MENA, Ark. – The Arkansas Coalition for the Ouachitas and the University of Arkansas Division of Agriculture’s Cooperative Extension Service are launching a regional economic development initiative that will take place in Scott, Montgomery and Polk counties.
The initiative is co-sponsored by the coalition, also known as ARCO, and Rich Mountain Community College and would implement the Breakthrough Solutions Program in the three counties. Breakthrough Solutions is a program of the extension service with 17 partners in the public, private and non-profit sectors. The City of Harrison was the pilot community for Breakthrough Solutions. Since working with the program Harrison was able to attract more than 20 new businesses into its downtown.
“We are excited about the opportunity to partner with the University of Arkansas Cooperative Extension Service and their Breakthrough Solutions Program to work together in the three counties,” said Gar Eisele, ARCO chair.
“They have a successful track record and valuable experience we can draw from here in the ARCO region.”
The Breakthrough Solutions Program has five elements: a community engagement and planning process, an economic opportunities study which would identify the most promising economic development strategies for the ARCO region, a fiscal study that analyzes the economic and fiscal impact of U.S. Forest Service funds and their potential loss on the local county governments and school districts, a three-day design charrette led by an architectural team from Cromwell Architects Engineers, and a road trip to visit and learn from other successful communities in Arkansas or adjoining states.
“An important element of this, is that it will be facilitated by the extension service, but guided by citizen input as to the most pressing needs of the community,” said Carla Vaught, Polk County extension staff chair.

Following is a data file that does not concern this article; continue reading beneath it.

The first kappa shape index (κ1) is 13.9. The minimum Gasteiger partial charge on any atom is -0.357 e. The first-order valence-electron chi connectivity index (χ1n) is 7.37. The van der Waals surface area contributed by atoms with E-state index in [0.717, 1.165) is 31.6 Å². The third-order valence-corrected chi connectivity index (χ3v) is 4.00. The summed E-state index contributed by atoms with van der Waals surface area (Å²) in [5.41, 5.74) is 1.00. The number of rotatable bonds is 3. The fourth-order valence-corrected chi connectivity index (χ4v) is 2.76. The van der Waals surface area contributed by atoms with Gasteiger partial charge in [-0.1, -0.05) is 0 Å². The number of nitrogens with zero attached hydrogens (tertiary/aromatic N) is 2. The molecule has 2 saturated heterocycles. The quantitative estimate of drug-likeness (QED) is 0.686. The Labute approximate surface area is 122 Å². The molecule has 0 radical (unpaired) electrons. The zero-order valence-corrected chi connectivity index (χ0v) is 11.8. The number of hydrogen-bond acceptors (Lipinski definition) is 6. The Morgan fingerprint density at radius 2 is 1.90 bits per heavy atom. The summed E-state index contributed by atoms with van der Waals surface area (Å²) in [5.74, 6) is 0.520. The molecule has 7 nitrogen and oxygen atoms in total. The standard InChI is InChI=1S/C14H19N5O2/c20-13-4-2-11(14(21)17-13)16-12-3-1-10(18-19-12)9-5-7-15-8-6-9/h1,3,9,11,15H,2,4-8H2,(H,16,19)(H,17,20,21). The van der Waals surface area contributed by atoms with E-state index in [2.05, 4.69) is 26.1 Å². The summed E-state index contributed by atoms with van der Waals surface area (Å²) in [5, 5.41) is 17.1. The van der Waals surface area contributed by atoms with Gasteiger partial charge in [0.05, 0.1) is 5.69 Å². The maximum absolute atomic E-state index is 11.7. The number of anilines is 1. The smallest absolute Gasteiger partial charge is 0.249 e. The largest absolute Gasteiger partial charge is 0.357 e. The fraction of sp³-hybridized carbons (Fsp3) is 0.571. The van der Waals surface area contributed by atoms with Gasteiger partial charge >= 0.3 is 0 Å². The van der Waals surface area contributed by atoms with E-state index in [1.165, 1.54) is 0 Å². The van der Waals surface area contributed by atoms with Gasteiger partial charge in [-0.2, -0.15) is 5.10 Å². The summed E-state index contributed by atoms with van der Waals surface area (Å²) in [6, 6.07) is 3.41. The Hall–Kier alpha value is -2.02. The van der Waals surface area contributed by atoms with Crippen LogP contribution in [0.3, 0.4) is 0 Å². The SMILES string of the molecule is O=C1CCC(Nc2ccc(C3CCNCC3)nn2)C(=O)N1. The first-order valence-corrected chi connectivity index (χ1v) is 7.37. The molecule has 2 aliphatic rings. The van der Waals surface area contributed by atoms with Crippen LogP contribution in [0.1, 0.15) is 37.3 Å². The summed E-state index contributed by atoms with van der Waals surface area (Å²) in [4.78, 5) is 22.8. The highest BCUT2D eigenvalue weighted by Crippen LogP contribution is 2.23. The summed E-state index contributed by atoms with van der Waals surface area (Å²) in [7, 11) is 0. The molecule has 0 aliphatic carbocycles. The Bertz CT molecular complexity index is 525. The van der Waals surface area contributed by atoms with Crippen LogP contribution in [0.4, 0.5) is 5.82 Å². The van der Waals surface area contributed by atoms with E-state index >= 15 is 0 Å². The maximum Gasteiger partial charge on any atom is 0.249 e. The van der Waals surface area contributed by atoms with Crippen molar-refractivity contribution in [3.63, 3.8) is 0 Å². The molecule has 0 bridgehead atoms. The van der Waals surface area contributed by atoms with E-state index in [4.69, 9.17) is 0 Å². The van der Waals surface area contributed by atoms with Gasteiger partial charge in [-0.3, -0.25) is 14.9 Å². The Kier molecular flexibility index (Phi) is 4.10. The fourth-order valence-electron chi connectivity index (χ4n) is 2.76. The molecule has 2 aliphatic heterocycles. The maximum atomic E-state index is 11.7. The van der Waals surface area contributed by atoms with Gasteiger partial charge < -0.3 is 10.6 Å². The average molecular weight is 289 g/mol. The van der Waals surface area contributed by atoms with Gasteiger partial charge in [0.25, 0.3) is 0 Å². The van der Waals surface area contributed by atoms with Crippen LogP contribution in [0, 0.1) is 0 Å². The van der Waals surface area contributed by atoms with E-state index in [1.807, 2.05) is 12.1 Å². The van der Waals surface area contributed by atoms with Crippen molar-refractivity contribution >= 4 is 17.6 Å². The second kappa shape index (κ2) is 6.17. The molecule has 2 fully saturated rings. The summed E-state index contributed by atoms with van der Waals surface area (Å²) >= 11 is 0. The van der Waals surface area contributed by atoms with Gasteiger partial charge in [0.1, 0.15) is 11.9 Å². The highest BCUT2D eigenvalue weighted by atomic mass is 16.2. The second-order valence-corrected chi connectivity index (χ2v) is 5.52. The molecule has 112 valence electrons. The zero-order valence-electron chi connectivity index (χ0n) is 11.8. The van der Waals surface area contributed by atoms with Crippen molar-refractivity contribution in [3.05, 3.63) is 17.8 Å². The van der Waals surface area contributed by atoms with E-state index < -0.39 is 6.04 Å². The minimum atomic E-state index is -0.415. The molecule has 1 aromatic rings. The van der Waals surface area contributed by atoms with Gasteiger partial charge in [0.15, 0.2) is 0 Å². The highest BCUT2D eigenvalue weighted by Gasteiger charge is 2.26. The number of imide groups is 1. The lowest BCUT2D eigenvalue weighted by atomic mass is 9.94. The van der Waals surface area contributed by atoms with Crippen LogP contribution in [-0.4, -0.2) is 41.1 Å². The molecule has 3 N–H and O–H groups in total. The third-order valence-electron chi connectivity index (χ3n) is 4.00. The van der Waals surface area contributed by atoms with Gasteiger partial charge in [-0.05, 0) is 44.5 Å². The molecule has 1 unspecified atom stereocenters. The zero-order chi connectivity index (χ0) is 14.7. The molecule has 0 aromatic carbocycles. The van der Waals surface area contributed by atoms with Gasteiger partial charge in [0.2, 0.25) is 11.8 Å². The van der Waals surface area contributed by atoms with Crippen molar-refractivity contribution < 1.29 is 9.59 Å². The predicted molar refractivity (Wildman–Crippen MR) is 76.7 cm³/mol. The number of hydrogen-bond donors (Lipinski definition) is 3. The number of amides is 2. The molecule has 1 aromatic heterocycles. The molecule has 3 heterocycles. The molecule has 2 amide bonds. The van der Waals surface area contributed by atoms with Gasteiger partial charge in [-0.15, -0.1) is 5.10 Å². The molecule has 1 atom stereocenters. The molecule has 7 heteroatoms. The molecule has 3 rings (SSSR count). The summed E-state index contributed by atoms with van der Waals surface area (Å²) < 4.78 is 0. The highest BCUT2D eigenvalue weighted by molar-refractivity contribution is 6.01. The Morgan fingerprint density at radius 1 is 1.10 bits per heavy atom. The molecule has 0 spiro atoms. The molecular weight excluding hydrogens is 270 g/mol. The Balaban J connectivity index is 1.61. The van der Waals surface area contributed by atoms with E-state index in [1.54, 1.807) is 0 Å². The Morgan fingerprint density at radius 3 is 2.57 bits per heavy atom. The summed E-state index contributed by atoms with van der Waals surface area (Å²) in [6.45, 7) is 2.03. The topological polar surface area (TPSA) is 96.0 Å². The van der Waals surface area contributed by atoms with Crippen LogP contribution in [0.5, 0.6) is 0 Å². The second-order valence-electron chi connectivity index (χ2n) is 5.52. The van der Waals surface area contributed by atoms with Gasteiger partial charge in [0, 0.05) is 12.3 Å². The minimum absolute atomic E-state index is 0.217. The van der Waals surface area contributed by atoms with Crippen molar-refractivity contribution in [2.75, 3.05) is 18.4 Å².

“This is a step beyond VISION 2010, which was very successful for us back in 1999,” she said. “VISION 2010 and its survey were the drive that behind getting Aubrey Tatley Park done. It was the reason the city bought the land for a multi-phase park project.”
“The Quality of Life Coalition that came out of VISION 2010 is still a very viable group,” said Tammy Young, director of development and community relations at Rich Mountain Community College. “It meets regularly, and they work with the Relay for Life and Susan G. Komen fund raising projects.”
ARCO and the Extension Service made the decision to launch the initiative in a March 21 meeting.
To learn more about ARCO, go to: http://www.arcostrong.org/. To learn more about Breakthrough Solutions go to www.vworks.org. For more information about community development, contact your county extension office, or visit www.uaex.edu.
The Cooperative Extension Service is part of the University of Arkansas System Division of Agriculture and offers its programs to all eligible persons regardless of race, color, national origin, religion, gender, age, disability, marital or veteran status, or any other legally protected status, and is an Affirmative Action/Equal Opportunity Employer.